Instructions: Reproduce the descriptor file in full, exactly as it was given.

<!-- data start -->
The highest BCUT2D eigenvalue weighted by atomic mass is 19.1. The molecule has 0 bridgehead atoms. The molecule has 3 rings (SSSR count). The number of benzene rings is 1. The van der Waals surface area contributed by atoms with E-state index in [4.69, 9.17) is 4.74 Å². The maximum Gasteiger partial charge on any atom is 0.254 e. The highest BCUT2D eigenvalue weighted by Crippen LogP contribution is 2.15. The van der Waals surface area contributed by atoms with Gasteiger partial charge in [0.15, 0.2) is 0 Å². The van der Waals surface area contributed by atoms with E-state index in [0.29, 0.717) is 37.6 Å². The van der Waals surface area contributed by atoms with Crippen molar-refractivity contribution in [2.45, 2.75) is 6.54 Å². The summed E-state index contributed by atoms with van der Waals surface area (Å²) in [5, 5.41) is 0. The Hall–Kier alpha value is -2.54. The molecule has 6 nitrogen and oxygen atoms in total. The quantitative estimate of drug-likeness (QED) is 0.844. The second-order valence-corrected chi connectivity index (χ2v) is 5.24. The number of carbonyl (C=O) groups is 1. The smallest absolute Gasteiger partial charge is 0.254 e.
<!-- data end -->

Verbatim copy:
The highest BCUT2D eigenvalue weighted by atomic mass is 19.1. The molecule has 0 bridgehead atoms. The molecule has 3 rings (SSSR count). The number of benzene rings is 1. The van der Waals surface area contributed by atoms with E-state index in [4.69, 9.17) is 4.74 Å². The maximum Gasteiger partial charge on any atom is 0.254 e. The highest BCUT2D eigenvalue weighted by Crippen LogP contribution is 2.15. The van der Waals surface area contributed by atoms with Gasteiger partial charge in [0.15, 0.2) is 0 Å². The van der Waals surface area contributed by atoms with E-state index in [0.29, 0.717) is 37.6 Å². The van der Waals surface area contributed by atoms with Crippen molar-refractivity contribution in [2.45, 2.75) is 6.54 Å². The summed E-state index contributed by atoms with van der Waals surface area (Å²) in [5, 5.41) is 0. The Hall–Kier alpha value is -2.54. The molecule has 6 nitrogen and oxygen atoms in total. The quantitative estimate of drug-likeness (QED) is 0.844. The second-order valence-corrected chi connectivity index (χ2v) is 5.24. The number of carbonyl (C=O) groups is 1. The smallest absolute Gasteiger partial charge is 0.254 e.